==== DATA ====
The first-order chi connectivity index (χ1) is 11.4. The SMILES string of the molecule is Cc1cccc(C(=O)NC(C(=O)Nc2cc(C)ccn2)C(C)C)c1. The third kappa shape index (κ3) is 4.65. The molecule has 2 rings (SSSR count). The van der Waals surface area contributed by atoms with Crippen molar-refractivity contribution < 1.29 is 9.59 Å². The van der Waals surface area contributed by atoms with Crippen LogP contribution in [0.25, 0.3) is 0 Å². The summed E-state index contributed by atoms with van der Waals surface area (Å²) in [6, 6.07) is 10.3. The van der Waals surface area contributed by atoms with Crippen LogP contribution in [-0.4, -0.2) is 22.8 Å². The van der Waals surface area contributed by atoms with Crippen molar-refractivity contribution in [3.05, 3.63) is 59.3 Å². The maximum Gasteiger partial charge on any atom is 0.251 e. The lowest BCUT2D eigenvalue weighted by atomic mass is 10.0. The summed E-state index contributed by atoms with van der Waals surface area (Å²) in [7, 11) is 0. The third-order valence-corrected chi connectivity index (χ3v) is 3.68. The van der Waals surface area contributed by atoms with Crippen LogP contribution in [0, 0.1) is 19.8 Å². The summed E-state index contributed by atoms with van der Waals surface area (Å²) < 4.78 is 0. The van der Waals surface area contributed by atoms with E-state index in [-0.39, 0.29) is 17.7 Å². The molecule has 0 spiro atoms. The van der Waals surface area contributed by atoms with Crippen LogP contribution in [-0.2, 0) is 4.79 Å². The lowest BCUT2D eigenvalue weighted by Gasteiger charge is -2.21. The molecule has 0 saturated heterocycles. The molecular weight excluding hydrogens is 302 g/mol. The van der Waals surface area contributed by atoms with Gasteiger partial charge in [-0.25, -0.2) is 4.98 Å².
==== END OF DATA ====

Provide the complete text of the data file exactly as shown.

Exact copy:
The first-order chi connectivity index (χ1) is 11.4. The SMILES string of the molecule is Cc1cccc(C(=O)NC(C(=O)Nc2cc(C)ccn2)C(C)C)c1. The third kappa shape index (κ3) is 4.65. The molecule has 2 rings (SSSR count). The van der Waals surface area contributed by atoms with Crippen molar-refractivity contribution < 1.29 is 9.59 Å². The van der Waals surface area contributed by atoms with Crippen LogP contribution in [0.25, 0.3) is 0 Å². The summed E-state index contributed by atoms with van der Waals surface area (Å²) in [6, 6.07) is 10.3. The van der Waals surface area contributed by atoms with Crippen LogP contribution in [-0.4, -0.2) is 22.8 Å². The van der Waals surface area contributed by atoms with Crippen molar-refractivity contribution in [3.05, 3.63) is 59.3 Å². The maximum Gasteiger partial charge on any atom is 0.251 e. The lowest BCUT2D eigenvalue weighted by atomic mass is 10.0. The summed E-state index contributed by atoms with van der Waals surface area (Å²) in [7, 11) is 0. The third-order valence-corrected chi connectivity index (χ3v) is 3.68. The van der Waals surface area contributed by atoms with Crippen LogP contribution in [0, 0.1) is 19.8 Å². The summed E-state index contributed by atoms with van der Waals surface area (Å²) < 4.78 is 0. The van der Waals surface area contributed by atoms with E-state index in [-0.39, 0.29) is 17.7 Å². The molecule has 0 spiro atoms. The van der Waals surface area contributed by atoms with Crippen LogP contribution in [-0.2, 0) is 4.79 Å². The lowest BCUT2D eigenvalue weighted by Gasteiger charge is -2.21. The molecule has 0 saturated heterocycles. The molecular weight excluding hydrogens is 302 g/mol. The van der Waals surface area contributed by atoms with Gasteiger partial charge in [-0.25, -0.2) is 4.98 Å².